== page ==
WEDNESDAY, July 3, 2019 (HealthDay News) -- Certain high school and college athletes require a longer-than-normal recovery period after a concussion. Researchers say blood tests can predict which ones.
"With so many people sustaining concussions and a sizable number of them having prolonged symptoms and recovery, any tools we can develop to help determine who would be at greater risk of problems would be very beneficial, so these results are a crucial first step," said study author Timothy Meier, of the Medical College of Wisconsin, in Milwaukee.
Meier and his colleagues studied 41 football players who suffered a concussion (none lost consciousness) and a "control group" of 43 players without concussion.
All of the players had blood tests at the beginning of the season. Those who suffered a concussion had blood tests within six hours after the injury, 24 to 48 hours later, and eight, 15 and 45 days later. Players in the control group had blood tests at similar times for comparison.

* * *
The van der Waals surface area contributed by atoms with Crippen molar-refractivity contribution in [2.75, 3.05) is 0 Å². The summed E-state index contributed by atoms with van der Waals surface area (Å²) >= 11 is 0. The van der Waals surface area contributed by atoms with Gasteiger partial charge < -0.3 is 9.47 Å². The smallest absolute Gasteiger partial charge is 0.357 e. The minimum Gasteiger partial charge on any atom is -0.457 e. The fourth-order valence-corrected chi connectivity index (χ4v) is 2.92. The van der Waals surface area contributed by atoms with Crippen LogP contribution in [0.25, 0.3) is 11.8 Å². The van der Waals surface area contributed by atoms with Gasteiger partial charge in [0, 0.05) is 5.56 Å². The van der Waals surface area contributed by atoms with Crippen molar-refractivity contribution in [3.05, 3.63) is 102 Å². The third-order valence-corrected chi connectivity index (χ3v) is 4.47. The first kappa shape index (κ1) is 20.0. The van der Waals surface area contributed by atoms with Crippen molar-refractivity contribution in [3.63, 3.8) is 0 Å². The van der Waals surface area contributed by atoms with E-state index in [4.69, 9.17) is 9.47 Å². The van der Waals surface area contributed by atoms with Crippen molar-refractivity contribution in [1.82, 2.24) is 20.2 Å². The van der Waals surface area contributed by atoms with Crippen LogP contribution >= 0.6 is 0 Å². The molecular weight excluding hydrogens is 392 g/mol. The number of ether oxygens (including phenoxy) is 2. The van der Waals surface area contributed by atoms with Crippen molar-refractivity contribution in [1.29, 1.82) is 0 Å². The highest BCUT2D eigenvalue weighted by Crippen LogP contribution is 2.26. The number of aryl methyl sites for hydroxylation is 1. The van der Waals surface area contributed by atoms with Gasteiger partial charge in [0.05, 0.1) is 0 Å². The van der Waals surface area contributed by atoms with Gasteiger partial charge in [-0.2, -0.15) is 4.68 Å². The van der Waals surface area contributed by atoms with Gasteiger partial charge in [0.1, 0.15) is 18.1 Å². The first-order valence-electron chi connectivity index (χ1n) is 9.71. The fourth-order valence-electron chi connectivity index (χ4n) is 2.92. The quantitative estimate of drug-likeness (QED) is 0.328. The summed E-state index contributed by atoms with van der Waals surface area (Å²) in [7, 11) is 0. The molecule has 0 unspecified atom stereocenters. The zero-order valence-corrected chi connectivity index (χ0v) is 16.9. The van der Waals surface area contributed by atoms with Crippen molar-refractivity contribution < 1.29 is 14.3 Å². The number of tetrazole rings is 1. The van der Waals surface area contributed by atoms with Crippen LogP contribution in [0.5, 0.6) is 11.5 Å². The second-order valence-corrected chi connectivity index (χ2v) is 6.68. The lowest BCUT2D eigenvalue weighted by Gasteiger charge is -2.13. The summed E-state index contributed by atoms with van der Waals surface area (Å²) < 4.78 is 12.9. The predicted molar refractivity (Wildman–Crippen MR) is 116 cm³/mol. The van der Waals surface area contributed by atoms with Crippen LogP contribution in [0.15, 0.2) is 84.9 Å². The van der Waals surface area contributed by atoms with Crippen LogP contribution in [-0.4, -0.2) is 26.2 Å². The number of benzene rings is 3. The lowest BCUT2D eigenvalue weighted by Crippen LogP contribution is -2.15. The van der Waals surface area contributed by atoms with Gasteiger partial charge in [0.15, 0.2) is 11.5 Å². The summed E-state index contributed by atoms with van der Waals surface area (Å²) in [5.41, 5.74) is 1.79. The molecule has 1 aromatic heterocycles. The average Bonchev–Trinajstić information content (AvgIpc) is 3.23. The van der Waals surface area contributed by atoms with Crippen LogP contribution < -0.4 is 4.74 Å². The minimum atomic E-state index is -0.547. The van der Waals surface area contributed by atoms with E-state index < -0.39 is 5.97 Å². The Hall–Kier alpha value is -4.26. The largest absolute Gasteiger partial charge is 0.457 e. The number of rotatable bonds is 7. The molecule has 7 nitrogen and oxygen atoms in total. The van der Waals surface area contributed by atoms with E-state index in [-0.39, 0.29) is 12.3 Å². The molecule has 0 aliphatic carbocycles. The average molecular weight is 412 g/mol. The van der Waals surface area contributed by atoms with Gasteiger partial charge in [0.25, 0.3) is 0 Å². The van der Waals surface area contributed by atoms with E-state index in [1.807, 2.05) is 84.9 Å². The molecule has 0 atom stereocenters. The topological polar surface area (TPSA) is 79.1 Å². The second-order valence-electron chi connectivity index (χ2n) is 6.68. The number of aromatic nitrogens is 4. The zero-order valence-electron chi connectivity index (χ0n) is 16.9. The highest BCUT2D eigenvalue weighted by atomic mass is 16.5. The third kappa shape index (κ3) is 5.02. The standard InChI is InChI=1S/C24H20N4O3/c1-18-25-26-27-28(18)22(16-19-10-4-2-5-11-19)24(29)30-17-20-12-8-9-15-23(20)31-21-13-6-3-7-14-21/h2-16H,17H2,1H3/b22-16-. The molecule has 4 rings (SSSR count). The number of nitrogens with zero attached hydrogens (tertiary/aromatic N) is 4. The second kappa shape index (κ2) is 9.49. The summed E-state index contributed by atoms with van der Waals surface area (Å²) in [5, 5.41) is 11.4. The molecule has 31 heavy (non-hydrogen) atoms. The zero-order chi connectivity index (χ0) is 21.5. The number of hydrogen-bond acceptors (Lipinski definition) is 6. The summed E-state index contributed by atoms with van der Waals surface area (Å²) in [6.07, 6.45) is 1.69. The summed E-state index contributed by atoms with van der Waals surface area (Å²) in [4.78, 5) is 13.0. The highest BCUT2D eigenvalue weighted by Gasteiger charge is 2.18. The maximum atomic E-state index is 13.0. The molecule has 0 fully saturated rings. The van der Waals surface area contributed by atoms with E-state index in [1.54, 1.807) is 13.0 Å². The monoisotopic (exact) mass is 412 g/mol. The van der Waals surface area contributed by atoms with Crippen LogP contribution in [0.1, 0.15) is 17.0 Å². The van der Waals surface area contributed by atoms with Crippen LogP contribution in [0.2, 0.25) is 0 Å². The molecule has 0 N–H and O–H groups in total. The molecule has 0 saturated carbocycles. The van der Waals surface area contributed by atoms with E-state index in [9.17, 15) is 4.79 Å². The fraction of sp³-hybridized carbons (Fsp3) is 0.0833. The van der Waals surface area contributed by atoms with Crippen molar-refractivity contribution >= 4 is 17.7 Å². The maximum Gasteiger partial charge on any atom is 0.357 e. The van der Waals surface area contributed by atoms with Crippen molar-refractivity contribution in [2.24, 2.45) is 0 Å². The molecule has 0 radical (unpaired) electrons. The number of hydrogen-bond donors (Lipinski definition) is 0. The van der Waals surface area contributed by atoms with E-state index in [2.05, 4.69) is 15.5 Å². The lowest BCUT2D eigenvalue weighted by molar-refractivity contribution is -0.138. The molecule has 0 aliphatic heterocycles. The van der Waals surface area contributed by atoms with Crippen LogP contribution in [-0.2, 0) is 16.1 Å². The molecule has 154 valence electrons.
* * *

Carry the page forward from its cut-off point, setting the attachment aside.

The blood tests were checked for levels of seven inflammation "biomarkers" that are associated with more severe brain injury.
Levels of two of the biomarkers -- interleukin 6 and interleukin 1 receptor antagonist -- were higher among players with concussion six hours after the injury compared to players in the control group, the findings showed.
The researchers also found that players with higher levels of interleukin 6 six hours after a concussion were more likely to take longer to recover from their symptoms.
Overall, players with concussion had symptoms for an average of 8.9 days. Eight of the 17 athletes with concussion and high interleukin 6 levels at six hours after their head injury still had concussion symptoms eight days later, the investigators found.
The study was published online July 3 in the journal Neurology.
"These results demonstrate a meaningful increase in the levels of interleukin 6 for athletes who sustained a concussion compared to athletes who did not," Meier said in a journal news release.
"Eventually, these results may help us better understand the relationship between injury and inflammation, and potentially lead to new treatments," Meier added.
The American Academy of Family Physicians has more on concussion.
-- Robert Preidt
SOURCE: Neurology, news release, July 3, 2019
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